Inspiration on Parade

Dll, 09/08/2010 - 06:00
Astronaut Leland Melvin waved to the crowds from the NASA Glenn Research Center float during the 2010 Pro Football Hall of Fame Festival Timken Grand Parade on Saturday, August 7, 2010. Melvin is a veteran of two space shuttle flights to the International Space Station and has logged over 565 hours in space. Prior to his selection as an astronaut, he was chosen by the Detroit Lions in the eleventh round of the 1986 National Football League college draft and participated in the Toronto Argonauts and Dallas Cowboys football training camps. Melvin is currently on assignment at NASA Headquarters in Washington, D.C., in support of the Summer of Innovation program. In doing so, he has traveled across the country, engaging thousands of students and teachers in the excitement of space exploration and inspiring them to pursue careers in science, technology, engineering and mathematics, or STEM. The Summer of Innovation initiative is a multi-faceted, intensive middle school program designed to improve STEM teaching and learning in partnership with federal agencies, non profits, industry, and academic and information organizations. Melvin rode on the NASA Glenn Research Center float that depicted the Space Shuttle Discovery. The float won the Janice C. Meyer award for exceptional merit during the parade. Image Credit: NASA/Chris Lynch

Great Ball of Fire

Dv, 06/08/2010 - 06:00
On August 1, 2010, almost the entire Earth-facing side of the sun erupted in a tumult of activity. This image from the Solar Dynamics Observatory of the news-making solar event on August 1 shows the C3-class solar flare (white area on upper left), a solar tsunami (wave-like structure, upper right), multiple filaments of magnetism lifting off the stellar surface, large-scale shaking of the solar corona, radio bursts, a coronal mass ejection and more. This multi-wavelength extreme ultraviolet snapshot from the Solar Dynamics Observatory shows the sun's northern hemisphere in mid-eruption. Different colors in the image represent different gas temperatures. Earth's magnetic field is still reverberating from the solar flare impact on August 3, 2010, which sparked aurorae as far south as Wisconsin and Iowa in the United States. Analysts believe a second solar flare is following behind the first flare and could re-energize the fading geomagnetic storm and spark a new round of Northern Lights. Credit: NASA/SDO/AIA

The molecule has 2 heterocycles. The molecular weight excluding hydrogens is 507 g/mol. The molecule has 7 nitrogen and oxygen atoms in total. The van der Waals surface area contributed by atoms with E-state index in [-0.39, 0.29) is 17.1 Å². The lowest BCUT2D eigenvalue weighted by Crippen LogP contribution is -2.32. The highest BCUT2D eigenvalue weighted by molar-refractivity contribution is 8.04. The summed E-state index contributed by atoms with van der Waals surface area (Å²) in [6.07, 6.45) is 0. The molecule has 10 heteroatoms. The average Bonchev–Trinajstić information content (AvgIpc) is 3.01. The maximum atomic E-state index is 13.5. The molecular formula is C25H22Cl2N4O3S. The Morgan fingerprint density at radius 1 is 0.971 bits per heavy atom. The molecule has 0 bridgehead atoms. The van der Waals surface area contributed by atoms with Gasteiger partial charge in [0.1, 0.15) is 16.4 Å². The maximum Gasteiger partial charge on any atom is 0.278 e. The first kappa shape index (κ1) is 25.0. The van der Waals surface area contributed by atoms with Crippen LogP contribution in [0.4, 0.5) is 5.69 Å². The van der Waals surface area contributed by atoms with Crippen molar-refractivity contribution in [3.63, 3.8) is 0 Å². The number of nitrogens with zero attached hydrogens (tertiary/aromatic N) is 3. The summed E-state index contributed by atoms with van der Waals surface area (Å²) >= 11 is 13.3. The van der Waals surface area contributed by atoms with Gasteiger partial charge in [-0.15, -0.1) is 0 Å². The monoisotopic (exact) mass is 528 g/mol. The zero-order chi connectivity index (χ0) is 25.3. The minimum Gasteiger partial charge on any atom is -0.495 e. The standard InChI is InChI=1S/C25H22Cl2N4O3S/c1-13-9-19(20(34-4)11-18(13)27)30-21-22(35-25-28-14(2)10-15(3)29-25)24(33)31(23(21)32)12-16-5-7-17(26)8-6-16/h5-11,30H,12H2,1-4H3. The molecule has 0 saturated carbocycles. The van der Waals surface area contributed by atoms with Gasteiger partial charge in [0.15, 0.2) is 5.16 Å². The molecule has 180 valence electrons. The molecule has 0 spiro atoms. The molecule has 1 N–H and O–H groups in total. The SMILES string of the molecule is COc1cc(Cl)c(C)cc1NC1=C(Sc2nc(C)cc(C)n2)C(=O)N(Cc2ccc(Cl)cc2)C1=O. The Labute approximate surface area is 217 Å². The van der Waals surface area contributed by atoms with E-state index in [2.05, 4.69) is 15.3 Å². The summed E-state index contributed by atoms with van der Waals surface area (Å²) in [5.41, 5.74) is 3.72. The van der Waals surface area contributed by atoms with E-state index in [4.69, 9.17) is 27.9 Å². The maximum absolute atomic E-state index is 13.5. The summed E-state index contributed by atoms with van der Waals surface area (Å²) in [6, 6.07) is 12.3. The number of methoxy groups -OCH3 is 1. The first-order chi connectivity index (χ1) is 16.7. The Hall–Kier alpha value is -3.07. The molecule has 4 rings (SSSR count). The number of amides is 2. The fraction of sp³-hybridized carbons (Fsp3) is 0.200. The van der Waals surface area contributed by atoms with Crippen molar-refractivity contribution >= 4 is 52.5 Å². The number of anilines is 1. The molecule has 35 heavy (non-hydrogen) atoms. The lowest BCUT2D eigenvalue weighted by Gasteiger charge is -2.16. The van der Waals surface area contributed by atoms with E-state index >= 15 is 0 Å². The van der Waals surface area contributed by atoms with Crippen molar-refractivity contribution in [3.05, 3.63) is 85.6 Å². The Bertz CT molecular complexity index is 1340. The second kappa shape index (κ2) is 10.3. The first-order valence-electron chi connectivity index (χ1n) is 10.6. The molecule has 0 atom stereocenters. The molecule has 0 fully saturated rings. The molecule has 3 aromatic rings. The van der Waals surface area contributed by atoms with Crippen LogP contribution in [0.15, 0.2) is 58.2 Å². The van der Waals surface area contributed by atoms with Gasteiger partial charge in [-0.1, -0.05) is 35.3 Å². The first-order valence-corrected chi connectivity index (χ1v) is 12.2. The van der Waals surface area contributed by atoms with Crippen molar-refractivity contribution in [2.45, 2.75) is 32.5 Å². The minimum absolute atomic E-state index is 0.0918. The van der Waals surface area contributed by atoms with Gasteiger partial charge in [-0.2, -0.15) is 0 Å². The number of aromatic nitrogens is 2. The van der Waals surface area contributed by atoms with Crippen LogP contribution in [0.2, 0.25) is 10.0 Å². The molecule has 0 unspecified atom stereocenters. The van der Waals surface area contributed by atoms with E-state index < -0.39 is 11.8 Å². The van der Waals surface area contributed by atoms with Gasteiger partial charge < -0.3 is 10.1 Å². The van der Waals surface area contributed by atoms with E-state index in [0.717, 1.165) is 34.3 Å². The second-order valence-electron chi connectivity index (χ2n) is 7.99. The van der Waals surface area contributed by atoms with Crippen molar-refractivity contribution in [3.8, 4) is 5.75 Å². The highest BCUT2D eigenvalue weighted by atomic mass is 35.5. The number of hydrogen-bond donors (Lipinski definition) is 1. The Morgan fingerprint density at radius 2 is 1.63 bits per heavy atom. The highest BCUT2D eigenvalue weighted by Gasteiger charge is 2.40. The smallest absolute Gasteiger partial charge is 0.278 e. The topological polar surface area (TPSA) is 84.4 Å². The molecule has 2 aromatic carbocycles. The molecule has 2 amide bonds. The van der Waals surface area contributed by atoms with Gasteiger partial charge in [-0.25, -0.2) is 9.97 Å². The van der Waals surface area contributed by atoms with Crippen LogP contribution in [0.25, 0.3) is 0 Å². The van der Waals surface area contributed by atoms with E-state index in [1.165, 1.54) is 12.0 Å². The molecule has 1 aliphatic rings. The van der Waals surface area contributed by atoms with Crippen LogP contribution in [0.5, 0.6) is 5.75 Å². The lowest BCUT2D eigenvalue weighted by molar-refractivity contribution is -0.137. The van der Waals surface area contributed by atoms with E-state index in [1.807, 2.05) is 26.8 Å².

North Polar Layers of Mars

Dj, 05/08/2010 - 06:00
The north polar layered deposits are layers of dusty ice up to 2 miles thick and approximately 620 miles in diameter. We can see the layers exposed on the walls of troughs and scarps cut into the deposits, such as the trough wall imaged here. The bright region at the top is the flat surface above the trough wall; it is higher than the terrain underneath. The wall exposing these layers has a vertical relief of about 1970 feet. It is thought that the north polar layered deposits likely formed recently (i.e., millions of years ago) as rhythmic variations in Mars' orbit changed the distribution of water ice around the planet. As ice moved to and from the polar region in response to a changing climate, layers of ice and dust built up at the poles. By studying the history of these deposits, we hope to understand how the Martian climate has changed, similar to how scientists on Earth study ice cores from the North and South Poles. Three things are immediately apparent about the layers exposed on this trough face. First, individual layers have different surface textures, which some scientists believe could reflect changing physical properties (such as dust content or ice grain size) of the underlying layer. Second, there are several unconformities, or places where one layer is interrupted and overlain by another layer. These unconformities are due to periods where layers were eroded or removed, followed by times when new layers were deposited. Mapping the locations of unconformities can tell us how the deposit shrank and grew over time, and tell us where large changes in climate occurred, causing water ice to be removed from the polar regions. Finally, the dark and bright streaks are due to recent winds blowing surface frost around, and can tell us about wind patterns in the current polar climate. This was imaged by the HiRISE camera onboard the Mars Reconnaissance Orbiter. HiRISE is the most powerful camera of its kind ever sent to another planet. Its high resolution allows us to see Mars like never before and could help other missions choose a safe spot to land for future exploration. Credit: NASA/JPL/University of Arizona

Tank Prep

Dc, 04/08/2010 - 06:00
In the Vehicle Assembly Building at NASA's Kennedy Space Center in Florida, workers prepare External Tank-138, hanging vertically in the transfer aisle, for its lift onto a test cell where it will be checked out before launch. ET-138, the last newly manufactured tank, is designated to fly on space shuttle Endeavour's STS-134 mission to the International Space Station. Launch is targeted for Feb. 26, 2011. Credit: NASA/Dimitri Gerondidakis